Yet if the new memorial is meant as a sacred location from which visitors are invited to emerge as (re)baptised inhabitants of British democracy, how does this all fit into the wider religious-secular landscape of the nation? Certainly the universal implications of remembrance were unambiguously clear in the minds of those that first proposed the memorial, with the commission report declaring its desire to “realise a bold vision … that will resonate with people of all faiths, from all lands, for all times”.

But the relationship between the project’s ideological underpinnings and specific faith communities is more uneven than such declarations suggest. Prominent Jewish groups were actively consulted, but in contrast to the community-funded Holocaust memorial unveiled in Hyde Park in 1983, the new memorial is a predominantly state-driven undertaking (paid for by the Department for Communities and Local Government).

With regard to Muslims and Christian communities, the memorial has particular relevance via its envisioning as a “permanent statement of our British values”. The contentious term “British values” has its roots in anti-radicalisation policy and, during her term as home secretary, Theresa May made clear that the antithesis of “British values” is Islamist extremism. “British values” has, as such, become bound up in what looks set to be a long-running debate about the stigmatisation and othering of Muslims.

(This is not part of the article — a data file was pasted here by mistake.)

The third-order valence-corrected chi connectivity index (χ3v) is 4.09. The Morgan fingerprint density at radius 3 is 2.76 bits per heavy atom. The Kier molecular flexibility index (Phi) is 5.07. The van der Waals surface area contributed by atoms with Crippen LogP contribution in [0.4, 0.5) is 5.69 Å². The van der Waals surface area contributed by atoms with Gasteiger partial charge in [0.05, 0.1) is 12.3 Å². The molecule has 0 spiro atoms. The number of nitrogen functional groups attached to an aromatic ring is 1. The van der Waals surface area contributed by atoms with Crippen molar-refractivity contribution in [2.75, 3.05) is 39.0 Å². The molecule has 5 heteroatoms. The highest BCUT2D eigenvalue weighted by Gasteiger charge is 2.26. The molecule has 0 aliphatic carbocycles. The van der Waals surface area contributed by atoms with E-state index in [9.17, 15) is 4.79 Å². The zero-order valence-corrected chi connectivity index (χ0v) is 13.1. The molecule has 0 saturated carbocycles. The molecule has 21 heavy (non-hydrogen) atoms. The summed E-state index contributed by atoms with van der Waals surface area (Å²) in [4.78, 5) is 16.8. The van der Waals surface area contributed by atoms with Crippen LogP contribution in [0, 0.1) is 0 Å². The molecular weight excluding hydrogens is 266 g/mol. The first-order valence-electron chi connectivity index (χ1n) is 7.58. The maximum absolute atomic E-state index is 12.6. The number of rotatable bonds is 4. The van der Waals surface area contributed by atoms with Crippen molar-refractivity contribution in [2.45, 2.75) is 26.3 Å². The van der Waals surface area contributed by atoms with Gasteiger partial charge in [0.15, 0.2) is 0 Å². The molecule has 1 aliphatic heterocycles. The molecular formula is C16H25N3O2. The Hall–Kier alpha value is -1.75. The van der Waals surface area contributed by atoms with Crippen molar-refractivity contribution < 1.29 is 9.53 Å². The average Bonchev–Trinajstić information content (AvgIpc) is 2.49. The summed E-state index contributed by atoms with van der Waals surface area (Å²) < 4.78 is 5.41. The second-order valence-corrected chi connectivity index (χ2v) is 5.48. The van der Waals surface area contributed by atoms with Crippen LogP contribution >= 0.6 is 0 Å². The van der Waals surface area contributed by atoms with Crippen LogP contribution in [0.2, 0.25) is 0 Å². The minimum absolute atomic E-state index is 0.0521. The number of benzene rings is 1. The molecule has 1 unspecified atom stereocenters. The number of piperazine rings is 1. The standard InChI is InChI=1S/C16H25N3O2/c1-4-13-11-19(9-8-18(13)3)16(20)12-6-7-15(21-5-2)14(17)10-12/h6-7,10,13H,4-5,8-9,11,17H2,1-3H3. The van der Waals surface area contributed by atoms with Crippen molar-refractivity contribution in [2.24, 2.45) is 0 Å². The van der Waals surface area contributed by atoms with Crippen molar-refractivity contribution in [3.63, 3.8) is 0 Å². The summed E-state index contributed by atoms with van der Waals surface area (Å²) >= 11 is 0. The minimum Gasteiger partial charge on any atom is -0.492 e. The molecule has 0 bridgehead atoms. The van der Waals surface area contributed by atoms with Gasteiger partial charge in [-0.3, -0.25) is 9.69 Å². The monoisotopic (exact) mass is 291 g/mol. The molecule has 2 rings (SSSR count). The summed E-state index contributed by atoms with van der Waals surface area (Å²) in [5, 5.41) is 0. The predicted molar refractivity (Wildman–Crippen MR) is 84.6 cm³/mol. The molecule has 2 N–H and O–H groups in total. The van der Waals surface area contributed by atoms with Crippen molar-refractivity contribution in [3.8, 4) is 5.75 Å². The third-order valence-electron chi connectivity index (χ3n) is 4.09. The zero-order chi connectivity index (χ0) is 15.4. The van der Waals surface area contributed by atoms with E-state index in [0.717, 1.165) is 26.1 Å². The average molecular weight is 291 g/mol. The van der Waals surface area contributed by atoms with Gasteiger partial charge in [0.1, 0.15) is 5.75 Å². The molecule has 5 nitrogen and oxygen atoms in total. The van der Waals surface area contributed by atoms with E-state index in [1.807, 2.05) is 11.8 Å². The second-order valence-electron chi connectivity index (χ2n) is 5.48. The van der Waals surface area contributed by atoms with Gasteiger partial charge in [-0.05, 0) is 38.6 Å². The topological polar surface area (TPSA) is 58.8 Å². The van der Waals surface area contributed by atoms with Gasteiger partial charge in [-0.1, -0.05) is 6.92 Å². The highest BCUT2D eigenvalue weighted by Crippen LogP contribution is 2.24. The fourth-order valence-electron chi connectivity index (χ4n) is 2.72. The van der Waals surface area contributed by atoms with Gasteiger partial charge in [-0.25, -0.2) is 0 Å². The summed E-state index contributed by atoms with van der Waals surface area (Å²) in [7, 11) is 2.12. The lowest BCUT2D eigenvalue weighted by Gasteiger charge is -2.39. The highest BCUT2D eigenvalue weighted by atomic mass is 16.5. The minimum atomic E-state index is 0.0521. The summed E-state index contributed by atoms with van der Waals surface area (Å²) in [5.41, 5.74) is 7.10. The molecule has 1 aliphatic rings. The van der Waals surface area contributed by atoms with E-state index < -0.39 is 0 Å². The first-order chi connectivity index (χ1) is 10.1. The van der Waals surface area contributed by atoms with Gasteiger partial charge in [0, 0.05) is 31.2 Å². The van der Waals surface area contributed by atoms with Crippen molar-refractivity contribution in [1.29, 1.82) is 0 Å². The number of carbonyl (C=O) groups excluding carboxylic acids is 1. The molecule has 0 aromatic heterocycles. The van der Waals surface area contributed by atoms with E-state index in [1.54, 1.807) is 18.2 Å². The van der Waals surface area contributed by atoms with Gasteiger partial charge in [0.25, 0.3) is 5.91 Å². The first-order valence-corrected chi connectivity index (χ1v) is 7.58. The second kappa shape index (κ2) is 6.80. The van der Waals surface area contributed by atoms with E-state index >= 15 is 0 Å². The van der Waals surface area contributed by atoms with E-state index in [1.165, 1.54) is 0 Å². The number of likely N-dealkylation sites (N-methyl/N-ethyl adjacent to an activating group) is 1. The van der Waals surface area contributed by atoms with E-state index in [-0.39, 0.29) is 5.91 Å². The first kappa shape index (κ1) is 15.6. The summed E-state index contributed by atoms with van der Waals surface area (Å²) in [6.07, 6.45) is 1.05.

An open archive. Adjaye Associates

Both the former prime minster, David Cameron, and May have expressly linked national values with Christian heritage. This is awkward if we think simultaneously of the Holocaust memorial as an attestation to “British values” and the deep history of Jews having faced oppression at the hands of Christianity.

Veneration of the state

Underlying the interface between “British values” and public Holocaust memory is a fundamental point that, because of the side Britain fought on in World War II, remembrance of Nazi atrocities can appear to offer a moral clarity that ultimately bolsters national pride. Unlike other, messier aspects of British history (especially those concerned with colonialism and empire) a sacred site of Holocaust remembrance is ripe with potential to empower veneration of the state. And as I’ve suggested, this is not something that has been consistently resisted among those involved with creation of the new memorial in London.

In the design video that accompanied the original entry by the architects there is an oddly discordant moment when Ron Arad declares that: “We wanted something that is not trying to claim it for any kind of political purpose. We wanted to be free from that.” But he then muses: “Can you be free from that?” It’s hard to make sense of this comment in the context of a competition to build “a permanent statement of our British values” – in other words, one in which “political purpose” seems a part of its very conceptual origins.

But Arad’s awkward aside attests to the tensions that lie at the heart of the project. Is it a site that valuably remembers the voices of survivors at a time when living witnesses to the horrors of the Nazi era may very soon pass away? Or is it a political endeavour bound up in the formation of 21st-century national identity that risks uncritically venerating the state? The problem, I suggest, is that the new memorial may be both.